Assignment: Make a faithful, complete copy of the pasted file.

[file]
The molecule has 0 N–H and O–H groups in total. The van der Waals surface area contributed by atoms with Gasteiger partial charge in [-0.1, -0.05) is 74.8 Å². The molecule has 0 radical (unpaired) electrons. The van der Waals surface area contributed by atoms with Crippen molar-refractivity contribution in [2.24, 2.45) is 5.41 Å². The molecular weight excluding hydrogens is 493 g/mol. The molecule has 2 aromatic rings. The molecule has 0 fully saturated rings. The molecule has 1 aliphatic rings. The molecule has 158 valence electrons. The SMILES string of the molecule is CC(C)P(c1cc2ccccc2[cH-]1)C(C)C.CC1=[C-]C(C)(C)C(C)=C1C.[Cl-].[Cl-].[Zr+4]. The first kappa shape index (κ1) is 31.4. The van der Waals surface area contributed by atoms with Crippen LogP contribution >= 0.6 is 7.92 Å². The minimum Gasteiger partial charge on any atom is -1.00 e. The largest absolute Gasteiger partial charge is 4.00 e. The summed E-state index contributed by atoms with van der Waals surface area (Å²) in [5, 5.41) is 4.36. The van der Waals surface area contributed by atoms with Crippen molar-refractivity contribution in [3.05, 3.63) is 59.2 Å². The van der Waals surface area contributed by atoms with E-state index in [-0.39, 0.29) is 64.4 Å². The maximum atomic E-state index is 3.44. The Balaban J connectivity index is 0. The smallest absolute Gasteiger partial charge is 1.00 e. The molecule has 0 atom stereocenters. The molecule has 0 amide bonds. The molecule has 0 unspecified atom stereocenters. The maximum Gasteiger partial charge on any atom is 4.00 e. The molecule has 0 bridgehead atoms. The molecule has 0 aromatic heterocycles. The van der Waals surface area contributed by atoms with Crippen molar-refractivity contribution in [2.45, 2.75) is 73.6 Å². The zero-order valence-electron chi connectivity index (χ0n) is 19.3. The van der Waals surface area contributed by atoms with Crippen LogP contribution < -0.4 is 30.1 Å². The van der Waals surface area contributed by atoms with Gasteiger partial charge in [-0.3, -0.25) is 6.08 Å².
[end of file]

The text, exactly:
The molecule has 0 N–H and O–H groups in total. The van der Waals surface area contributed by atoms with Gasteiger partial charge in [-0.1, -0.05) is 74.8 Å². The molecule has 0 radical (unpaired) electrons. The van der Waals surface area contributed by atoms with Crippen molar-refractivity contribution in [2.24, 2.45) is 5.41 Å². The molecular weight excluding hydrogens is 493 g/mol. The molecule has 2 aromatic rings. The molecule has 0 fully saturated rings. The molecule has 1 aliphatic rings. The molecule has 158 valence electrons. The SMILES string of the molecule is CC(C)P(c1cc2ccccc2[cH-]1)C(C)C.CC1=[C-]C(C)(C)C(C)=C1C.[Cl-].[Cl-].[Zr+4]. The first kappa shape index (κ1) is 31.4. The van der Waals surface area contributed by atoms with Crippen LogP contribution >= 0.6 is 7.92 Å². The minimum Gasteiger partial charge on any atom is -1.00 e. The largest absolute Gasteiger partial charge is 4.00 e. The summed E-state index contributed by atoms with van der Waals surface area (Å²) in [5, 5.41) is 4.36. The van der Waals surface area contributed by atoms with Crippen molar-refractivity contribution in [3.05, 3.63) is 59.2 Å². The van der Waals surface area contributed by atoms with E-state index in [-0.39, 0.29) is 64.4 Å². The maximum atomic E-state index is 3.44. The Balaban J connectivity index is 0. The smallest absolute Gasteiger partial charge is 1.00 e. The molecule has 0 atom stereocenters. The molecule has 0 amide bonds. The molecule has 0 unspecified atom stereocenters. The maximum Gasteiger partial charge on any atom is 4.00 e. The molecule has 0 bridgehead atoms. The molecule has 0 aromatic heterocycles. The van der Waals surface area contributed by atoms with Crippen molar-refractivity contribution in [2.45, 2.75) is 73.6 Å². The zero-order valence-electron chi connectivity index (χ0n) is 19.3. The van der Waals surface area contributed by atoms with Crippen LogP contribution < -0.4 is 30.1 Å². The van der Waals surface area contributed by atoms with Gasteiger partial charge in [-0.3, -0.25) is 6.08 Å².